European Commission Opens Investigation into Aid to Two Antwerp Terminal Operators - Global Trade Magazine
  January 26th, 2016 | Written by

European Commission Opens Investigation into Aid to Two Antwerp Terminal Operators

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  • Port Authority retroactively revised the minimum tonnage requirements for Antwerp terminals downwards.
  • If Antwerp concession was not carried out on market terms it could constitute state aid as defined by EU rules.
  • Under EU rules, interventions can be considered free of state aid if a private operator would have accepted terms.

The European Commission has opened an in-depth inquiry into whether reductions in compensation payments granted by the Port of Antwerp to two container terminal operators gave them an undue advantage over competitors, in breach of EU state aid rules.

The Port of Antwerp is managed by the Antwerp Port Authority, a public authority, and fully-owned by the city of Antwerp. The authority makes land available to companies to operate in the port area on the basis of concession agreements.

The concession agreements for PSA Antwerp NV and Antwerp Gateway NV, two container terminal operators in the Port of Antwerp, contained a requirement that a minimum amount of containers must be handled in the port every year. The concession contracts were concluded for a period of 42 years, until 2046.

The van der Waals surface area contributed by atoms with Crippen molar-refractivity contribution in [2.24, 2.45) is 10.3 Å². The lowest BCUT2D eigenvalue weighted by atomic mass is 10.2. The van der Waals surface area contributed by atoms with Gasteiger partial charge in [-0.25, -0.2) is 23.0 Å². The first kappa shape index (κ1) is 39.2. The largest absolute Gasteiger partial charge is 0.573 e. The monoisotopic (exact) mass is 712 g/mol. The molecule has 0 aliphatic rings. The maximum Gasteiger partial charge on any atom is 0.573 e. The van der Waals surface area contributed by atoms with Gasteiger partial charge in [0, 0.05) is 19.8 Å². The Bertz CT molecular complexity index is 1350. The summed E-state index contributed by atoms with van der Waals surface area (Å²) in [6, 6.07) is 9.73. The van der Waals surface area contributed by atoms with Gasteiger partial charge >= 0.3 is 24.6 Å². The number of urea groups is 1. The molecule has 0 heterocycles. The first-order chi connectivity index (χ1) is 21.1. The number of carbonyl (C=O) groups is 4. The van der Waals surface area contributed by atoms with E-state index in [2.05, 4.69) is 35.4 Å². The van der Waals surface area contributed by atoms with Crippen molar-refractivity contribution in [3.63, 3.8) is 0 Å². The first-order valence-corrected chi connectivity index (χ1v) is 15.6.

Between 2009 and 2012 PSA Antwerp NV and Antwerp Gateway NV did not reach these minimum tonnage requirements. Under the agreements, they were obliged to pay compensation to the authority. However, instead of collecting the compensation due from the two companies, in March 2013 the Antwerp Port Authority retroactively revised the minimum tonnage requirements downwards. This reduced the amount of compensation to be paid by PSA Antwerp and Antwerp Gateway by around 80 percent.

Following a complaint from a competitor, the commission opened an in-depth investigation to examine whether a private investor would have reduced its compensation in a similar manner. If the operation was not carried out on market terms it could constitute state aid as defined by EU rules. The commission would then verify whether such aid could be authorized under state aid rules that allow member states to grant state aid for certain public interest goals.

Under EU state aid rules, public interventions in favor of companies can be considered free of state aid when they are made on terms that a private operator would have accepted under market conditions.

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